Last week at, writer John Nichols took the AFL-CIO to task for filing an amicus brief in support of Citizens United in its Supreme Court case.  I quoted Nichols at length in my original piece on the labor movement and the Citizens United ruling.  On Friday, the AFL-CIO pushed back.  In a letter to Nichols, the AFL’s lead lawyer, Laurence Gold, wrote at length about several inaccuracies in Nichols’ reporting and about the federation’s rationale for its brief.

The one inaccuracy of Nichols that I printed here was his assertion that the AFL-CIO “urged removal of reasonable restraints on campaign spending.”  Gold notes that the AFL-CIO sought specifically to end restrictions on advertisements that refer to federal candidates immediately before elections.  Gold writes:

“In mischaracterizing the AFL-CIO’s brief in Citizens United, you assert that the (federation’s) brief ‘urged removal of reasonable restraints on campaign spending,’ but you fail to tell your readers what ‘restraints’ we opposed or to defend them on their merits, leaving the false impression that we supported invalidating all restrictions on corporate independent expenditures,” he writes. “In fact, the AFL-CIO urged the Court, as we have consistently since the McCain-Feingold Law was enacted in 2002, to invalidate on First Amendment grounds that statute’s criminal prohibition against unions, other non-profit groups and (inevitably, the way the law was written) business corporations for broadcasting any messages that ‘refer’ to federal candidates, including incumbent officeholders, in the periods shortly before elections.” […]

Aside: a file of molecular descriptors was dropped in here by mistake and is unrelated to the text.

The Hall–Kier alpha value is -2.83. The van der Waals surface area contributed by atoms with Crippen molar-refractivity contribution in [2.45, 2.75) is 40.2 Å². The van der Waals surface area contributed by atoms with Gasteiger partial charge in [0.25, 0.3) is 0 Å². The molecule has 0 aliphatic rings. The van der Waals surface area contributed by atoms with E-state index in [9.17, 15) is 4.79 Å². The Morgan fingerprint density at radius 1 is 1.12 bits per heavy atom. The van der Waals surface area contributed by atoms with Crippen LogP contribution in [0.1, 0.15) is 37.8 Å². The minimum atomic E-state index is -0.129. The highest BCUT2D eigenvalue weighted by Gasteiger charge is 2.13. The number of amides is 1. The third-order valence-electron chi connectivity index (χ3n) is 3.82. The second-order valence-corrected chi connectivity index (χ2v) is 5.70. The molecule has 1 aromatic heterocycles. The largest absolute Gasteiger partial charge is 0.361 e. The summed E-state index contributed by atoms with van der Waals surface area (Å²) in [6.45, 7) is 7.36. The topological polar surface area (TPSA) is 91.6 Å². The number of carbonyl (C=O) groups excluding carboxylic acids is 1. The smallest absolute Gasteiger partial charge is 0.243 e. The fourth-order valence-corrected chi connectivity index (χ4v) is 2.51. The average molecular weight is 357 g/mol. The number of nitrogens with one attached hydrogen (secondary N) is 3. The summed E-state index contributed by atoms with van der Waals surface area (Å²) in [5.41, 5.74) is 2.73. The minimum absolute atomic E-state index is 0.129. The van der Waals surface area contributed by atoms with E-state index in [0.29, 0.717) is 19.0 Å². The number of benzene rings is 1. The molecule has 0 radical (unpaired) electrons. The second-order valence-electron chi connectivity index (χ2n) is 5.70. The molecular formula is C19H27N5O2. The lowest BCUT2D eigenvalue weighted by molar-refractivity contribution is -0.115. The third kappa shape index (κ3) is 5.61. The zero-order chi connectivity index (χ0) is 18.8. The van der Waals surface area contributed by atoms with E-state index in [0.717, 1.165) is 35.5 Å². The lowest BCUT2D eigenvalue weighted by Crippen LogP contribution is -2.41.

“Like many Supreme Court cases, Citizens United entailed legal principles, arguments and potential consequences that called for serious engagement, and warranted our support for a particular legal outcome – here, the invalidation of the McCain-Feingold broadcast ban — that in the particular case would produce a perhaps strange-bedfellow victor.”

The AFL-CIO did think it had a vested interest in urging the court to rule in its favor on a limited part of this case.  This distinction is key in that it’s not like the AFL-CIO advocated for full removal of corporate campaign spending restrictions, and its brief specifically urged the Court not to rule beyond the case’s original scope to the greater issue it eventually decided on corporations and advocacy spending.  You can read the AFL-CIO’s full response to Nichols at The Nation.

Michael Whitney

Michael Whitney

My name is Michael Whitney. I'm a progressive online organizer working with FDL Action. Rush Limbaugh called me "clueless" once. He went into rehab two days later.